As she recently explained to Locus magazine, “I discovered rather quickly that childcare was going to eat up all of my take-home pay, so at that point, no matter how difficult it was to make ends meet and stay home, that was the only option. I love my kids dearly. But the thing about babies is that they don’t have very interesting conversations. I felt like my brain was leaking out of my ears.”
In 2002, a friend told her about NaNoWriMo (National Novel Writing Month), in which participants churn out a minimum of 50,000 words over 31 days. Leckie wrote more than twice as many (110,000). While she did not produce a book that she thought merited circulating for publication (it’s still in a drawer), she did discover that she wanted to keep writing and finished another novel the next year during NaNoWriMo. That too sits in a drawer, but she did post it to an online critique site, where someone suggested that she attend a Clarion science fiction and fantasy workshop, an intense six-week program based in San Diego that has included among its faculty Jonathan Lethem, Octavia Butler, Harlan Ellison, and George R. R. Martin. Leckie applied, submitting the second and third stories she had ever written, and earned a spot for the 2005 session, where she would be expected to write at least one new story each week.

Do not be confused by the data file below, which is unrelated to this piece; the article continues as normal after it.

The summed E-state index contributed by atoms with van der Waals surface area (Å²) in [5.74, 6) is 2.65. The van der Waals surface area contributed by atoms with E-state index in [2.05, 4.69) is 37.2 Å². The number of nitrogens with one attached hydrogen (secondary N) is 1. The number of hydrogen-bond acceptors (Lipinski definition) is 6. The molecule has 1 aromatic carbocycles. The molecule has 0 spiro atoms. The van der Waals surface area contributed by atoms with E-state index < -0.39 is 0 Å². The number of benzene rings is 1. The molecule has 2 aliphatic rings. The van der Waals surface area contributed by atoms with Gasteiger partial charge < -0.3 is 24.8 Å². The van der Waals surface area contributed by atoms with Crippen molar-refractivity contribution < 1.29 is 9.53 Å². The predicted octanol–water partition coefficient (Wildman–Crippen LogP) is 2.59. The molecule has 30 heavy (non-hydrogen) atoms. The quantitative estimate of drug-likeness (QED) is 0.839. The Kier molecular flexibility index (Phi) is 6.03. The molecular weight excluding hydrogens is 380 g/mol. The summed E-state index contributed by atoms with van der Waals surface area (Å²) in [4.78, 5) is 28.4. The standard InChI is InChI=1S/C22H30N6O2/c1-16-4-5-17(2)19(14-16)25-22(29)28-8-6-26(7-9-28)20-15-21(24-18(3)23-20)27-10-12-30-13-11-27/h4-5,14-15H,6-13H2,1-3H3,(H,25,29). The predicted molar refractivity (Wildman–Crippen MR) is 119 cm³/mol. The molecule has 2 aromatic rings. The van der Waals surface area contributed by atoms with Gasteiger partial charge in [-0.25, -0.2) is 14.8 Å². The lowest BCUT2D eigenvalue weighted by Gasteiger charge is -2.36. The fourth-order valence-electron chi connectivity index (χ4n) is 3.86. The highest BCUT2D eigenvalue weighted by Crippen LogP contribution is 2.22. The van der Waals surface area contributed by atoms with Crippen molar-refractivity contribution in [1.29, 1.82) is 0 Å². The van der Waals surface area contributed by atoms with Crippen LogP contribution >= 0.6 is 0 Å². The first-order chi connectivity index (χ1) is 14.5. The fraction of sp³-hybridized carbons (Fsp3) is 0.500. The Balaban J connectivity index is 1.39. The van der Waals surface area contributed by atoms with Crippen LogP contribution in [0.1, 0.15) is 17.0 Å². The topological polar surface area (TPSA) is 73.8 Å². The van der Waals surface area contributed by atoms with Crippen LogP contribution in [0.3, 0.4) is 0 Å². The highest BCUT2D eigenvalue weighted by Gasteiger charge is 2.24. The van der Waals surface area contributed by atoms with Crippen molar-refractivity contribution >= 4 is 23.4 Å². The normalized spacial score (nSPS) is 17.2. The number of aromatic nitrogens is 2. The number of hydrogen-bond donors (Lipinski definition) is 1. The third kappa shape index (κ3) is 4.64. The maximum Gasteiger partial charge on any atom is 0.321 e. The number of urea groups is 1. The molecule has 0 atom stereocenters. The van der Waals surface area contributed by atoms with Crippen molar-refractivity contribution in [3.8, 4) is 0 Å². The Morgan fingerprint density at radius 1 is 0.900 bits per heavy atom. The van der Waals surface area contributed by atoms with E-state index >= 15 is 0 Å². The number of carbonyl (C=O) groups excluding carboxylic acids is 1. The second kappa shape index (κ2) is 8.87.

At Clarion she wrote a story she eventually called, “Hesperia and Glory,” which is a clear nod to Edger Rice Burroughs’ John Carter novels, about a Confederate Civil War veteran who enters a cave in the American west to escape an attack and wakes on Mars. After revising it, Leckie submitted the story to Subterranean, a quarterly journal published by the press of the same name; the issue, which focused on science fiction clichés, was edited by John Scalzi, a Hugo–winning novelist and past president of the Science Fiction Writers Association. Scalzi accepted Leckie’s story, which was her first by-lined publication and went on to earn selection for the 2007 edition of the annual anthology, Science Fiction: The Best of the Year. In all, Leckie has had stories in three editions of the anthology.